Related topics

URGENT NASA Loses Contact with Magellan Again

August 22, 1990

PASADENA, Calif. (AP) _ Engineers lost radio contact with the Magellan spacecraft Tuesday night for the second time in five days, NASA said.

Scientists weren’t immediately sure if the spacecraft’s computer circuits would send out a radio beam in an attempt to re-establish communication with Earth, as the Venus-orbiting craft is supposed to do in an emergency, NASA said.

Magellan’s mission is to map up to 90 percent of Venus’ surface using radar to peer through the planet’s thick clouds, which prevent the use of optical cameras. The spacecraft went into orbit around Venus Aug. 10 after a roundabout, 948-million-mile trip. It was launched from the shuttle Atlantis 15 months ago.

″They lost it at 7:03 p.m. PDT″ while tracking the craft with a NASA antenna dish near Canberra, Australia, said Jim Doyle, spokesman for NASA’s Jet Propulsion Laboratory.

The mishap came only hours after NASA released the spacecraft’s first pictures of Earth’s closest planetary neighbor. They showed Venus has quake faults, lava flows like those in Hawaii and Idaho, and long, parallel valleys and ridges similar to those between the Sierra Nevada and the Rockies.

The loss of Magellan, the centerpiece of a $744 million mission to explore Venus, would be a major blow to NASA, which grounded the shuttle fleet temporarily because of fuel leaks and found the Hubble Space Telescope had a flawed mirror.

Doyle said that if the craft was beaming radio waves across the sky while spinning - as it is supposed to do to in an emergency - engineers could re- establish intermittent contact between 12:03 and 12:30 a.m. PDT Wednesday.

Less than seven hours before contact broke off, project manager Tony Spear said that as far as engineers could tell, ″the spacecraft is healthy,″ despite a loss of contact for more than 14 hours starting last Thursday night.

The spacecraft’s automatic self-protection system made Magellan re- establish with NASA engineers last Friday morning. Then, they sent Magellan a command to make it stop spinning and stay in touch with Earth.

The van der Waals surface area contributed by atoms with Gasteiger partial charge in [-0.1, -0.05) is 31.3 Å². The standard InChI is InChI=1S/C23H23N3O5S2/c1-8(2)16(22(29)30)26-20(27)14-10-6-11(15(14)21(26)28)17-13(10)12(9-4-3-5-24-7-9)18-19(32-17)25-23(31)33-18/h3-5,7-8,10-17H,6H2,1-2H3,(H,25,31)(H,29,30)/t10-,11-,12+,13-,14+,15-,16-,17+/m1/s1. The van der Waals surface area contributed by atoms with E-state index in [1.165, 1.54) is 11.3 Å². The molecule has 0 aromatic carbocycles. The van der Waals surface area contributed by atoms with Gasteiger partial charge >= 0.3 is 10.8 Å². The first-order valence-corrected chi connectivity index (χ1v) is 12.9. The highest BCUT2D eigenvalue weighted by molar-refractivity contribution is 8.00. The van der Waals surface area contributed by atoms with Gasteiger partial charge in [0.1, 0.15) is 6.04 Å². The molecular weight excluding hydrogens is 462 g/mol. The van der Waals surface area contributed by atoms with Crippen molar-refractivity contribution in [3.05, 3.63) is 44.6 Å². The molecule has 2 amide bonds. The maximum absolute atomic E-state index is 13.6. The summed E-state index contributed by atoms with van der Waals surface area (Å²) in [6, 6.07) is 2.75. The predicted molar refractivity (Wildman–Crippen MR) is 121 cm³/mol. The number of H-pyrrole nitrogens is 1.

Engineers said they still haven’t figured out why they lost contact with Magellan last week.

One leading theory is that a cosmic ray or a high-energy particle from the sun caused a blip in Magellan’s computer memory, said spacecraft system engineer John Slonski.

″We’re not ruling out a software flaw or some hardware problem″ or perhaps some unknown electrical fields surrounding Venus, Spear said.

Cosmic ray ″hits″ on spacecraft electronics can be expected to interfere with Magellan about once each year, Spear said. Similar events occasionally have disrupted the Pioneer Venus Orbiter, launched in 1978, and the Tracking and Data Relay Satellites in Earth orbit, Slonski said.

The pictures released Tuesday were taken during an Aug. 16 test when Magellan bounced its radar beam off Venus for the first time.

As promised by NASA, the pictures are 10 times more detailed than the best radar images of Venus made by the Soviet Venera 15 and 16 spacecraft and by the radio telescope at Arecibo, Puerto Rico. They show details as small as 400 feet across, or a third bigger than the length of a football field.

The large number of fractures and ″Venusquake″ faults seen in images from the spacecraft suggest the crustal movements that shaped the landscape are ″perhaps even more violent than I imagined before,″ said Steve Saunders, Magellan’s chief scientist at Jet Propulsion Laboratory.

″Overlapping lava flows of various ages″ and six to 10 miles wide appear as bright and dark splotches, he said.

But Saunders said the pictures don’t yet show any of Venus’ major volcanoes, whether any of them are active or if the planet’s crust is broken into the kind of drifting plates that carry whole continents across the face of the Earth. Previous spacecraft revealed numerous mountainous volcanoes.

The lava flows are ″similar geologically to volcanic deposits seen on Earth at Hawaii and the Snake River Plains in Idaho,″ NASA said in a statement.

The parallel sets of elongated valleys and ridges resemble those in the basin-and-range province of the intermountain region of Utah and Nevada, or at the Great Rift Valley in eastern Africa. They show that at least part of Venus’ crust has been stretched apart, Saunders said.

Update hourly